This poem by my good friend Vincent Starrett, poet, novelist, mystery writer, and book reviewer on the Chicago Tribune causes me to wonder why some sculptor has not been inspired to carve such thoughts out in stone. London owes itself and many millions more of us all over the world a statue to these two men ‘who never lived and so can never die,’ and who have done so much to perpetuate a colorful fragment of history at the turn of the century in dear old Londontown.

In a later chapter of his memoirs, Rathbone recounts an unlikely meeting with an elderly man in Central Park by the name of John Watson, who claims to have known Sherlock Holmes. The two carry on a dreamlike conversation but when Rathbone turns to look at the fellow, he has disappeared. Rathbone concludes his little fantasy by recalling the sonnet’s most emotional line: “Yes, Vincent Starrett was right – painfully, beautifully right – ‘Only those things the heart believes are true!’

Rathbone also showed his regard for the poem by including it in a 1963 recording of Sherlock Holmes stories for Caedmon records. “221B” was the only matter not written by Arthur Conan Doyle on that LP.

Vincent Starrett awards Basil Rathbone with membership in the Hounds of the Baskerville (sic). Robert Hahn, who was head of Hugo’s Companions, also of Chicago, also awarded Rathbone membership in the group. Rathbone was in Chicago in the mid-60s to film introductions to television station WGN’s series, “The Sherlock Holmes Theater.” Photo from the HK Kronicle, the house organ for the employees of H. Kohnstamm and Co., where Hahn was credit manager for the Chicago office.

The cover to the Caedmon LP.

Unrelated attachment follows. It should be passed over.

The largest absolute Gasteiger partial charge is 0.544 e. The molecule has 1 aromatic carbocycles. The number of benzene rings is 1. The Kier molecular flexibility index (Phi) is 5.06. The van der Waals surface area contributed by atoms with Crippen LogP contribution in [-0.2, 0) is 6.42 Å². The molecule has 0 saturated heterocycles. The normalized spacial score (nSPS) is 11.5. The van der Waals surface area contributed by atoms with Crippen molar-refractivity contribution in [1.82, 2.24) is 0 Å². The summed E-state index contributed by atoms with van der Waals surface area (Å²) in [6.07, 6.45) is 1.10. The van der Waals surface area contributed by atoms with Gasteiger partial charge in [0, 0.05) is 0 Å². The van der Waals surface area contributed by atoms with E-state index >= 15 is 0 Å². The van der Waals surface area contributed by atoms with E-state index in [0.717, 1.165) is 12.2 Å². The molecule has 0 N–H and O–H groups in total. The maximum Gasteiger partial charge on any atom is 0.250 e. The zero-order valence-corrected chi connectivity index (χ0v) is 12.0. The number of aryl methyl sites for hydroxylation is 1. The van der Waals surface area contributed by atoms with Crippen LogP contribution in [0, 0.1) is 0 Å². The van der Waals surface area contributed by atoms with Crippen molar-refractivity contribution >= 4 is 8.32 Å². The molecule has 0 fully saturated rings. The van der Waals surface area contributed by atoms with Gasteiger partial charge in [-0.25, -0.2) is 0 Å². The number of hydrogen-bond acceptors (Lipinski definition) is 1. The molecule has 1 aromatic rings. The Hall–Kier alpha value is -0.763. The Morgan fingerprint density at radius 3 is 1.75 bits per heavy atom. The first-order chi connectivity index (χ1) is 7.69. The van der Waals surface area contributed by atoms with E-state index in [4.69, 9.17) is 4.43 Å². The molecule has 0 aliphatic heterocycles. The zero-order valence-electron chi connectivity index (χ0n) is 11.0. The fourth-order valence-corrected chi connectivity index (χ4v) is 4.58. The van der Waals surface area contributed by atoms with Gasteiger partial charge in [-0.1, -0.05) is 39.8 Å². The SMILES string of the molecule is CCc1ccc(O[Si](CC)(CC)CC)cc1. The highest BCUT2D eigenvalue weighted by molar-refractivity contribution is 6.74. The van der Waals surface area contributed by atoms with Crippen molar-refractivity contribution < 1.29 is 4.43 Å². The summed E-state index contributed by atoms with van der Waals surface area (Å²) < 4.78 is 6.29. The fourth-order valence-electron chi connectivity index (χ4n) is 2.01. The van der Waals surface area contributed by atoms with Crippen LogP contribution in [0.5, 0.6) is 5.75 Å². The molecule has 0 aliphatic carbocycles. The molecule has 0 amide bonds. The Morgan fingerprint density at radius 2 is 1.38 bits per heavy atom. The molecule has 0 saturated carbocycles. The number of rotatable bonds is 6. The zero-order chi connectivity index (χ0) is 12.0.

As Starrett mentioned earlier, Basil Rathbone would recite “221B” during his evening of readings on college campuses. Late in his life, he recorded the sonnet for Caedmon records, as part of his narration of several original stories. (It was not included in all versions of the album, so if you’re looking to add this to your collection be careful. There were several pressings of the LP and “221B” is not on all of them.)

Rathbone’s reading of “221B” is unusual, in that he literally reads “view-halloo” as “view-hello.” This means the rhyme scheme is thrown off, but Rathbone doesn’t seem to care.

I have to say that I prefer Starrett’s reading to Rathbone’s, even though Rathbone has the more professional voice. You can jump back here to compare with Starrett.

The sonnet takes on a new life as the Holmes boom of the 1970s takes hold. We’ll dig a little deeper in Chapter 9.

‘221B’ Chapter Index

Chapter 1:       Introduction and Prologue: ‘Where it is always 1895’
Chapter 2:       'So they still live for all that love them well'
Chapter 3:       ‘Some of the most dramatic months… of contemporary history’
Chapter 4:       ‘Here dwell together still’
Chapter 5:       ‘He has done many little things for me’
Chapter 6:       ‘A wider circulation’
Chapter 7:       ‘Part of a slim volume’
Chapter 8:       ‘This poem by my good friend’
Chapter 9:       ‘Something remains of London in 1895’
Chapter 10:     What is it we love about ‘221B’?
Chapter 11:     Afterthoughts and Acknowledgments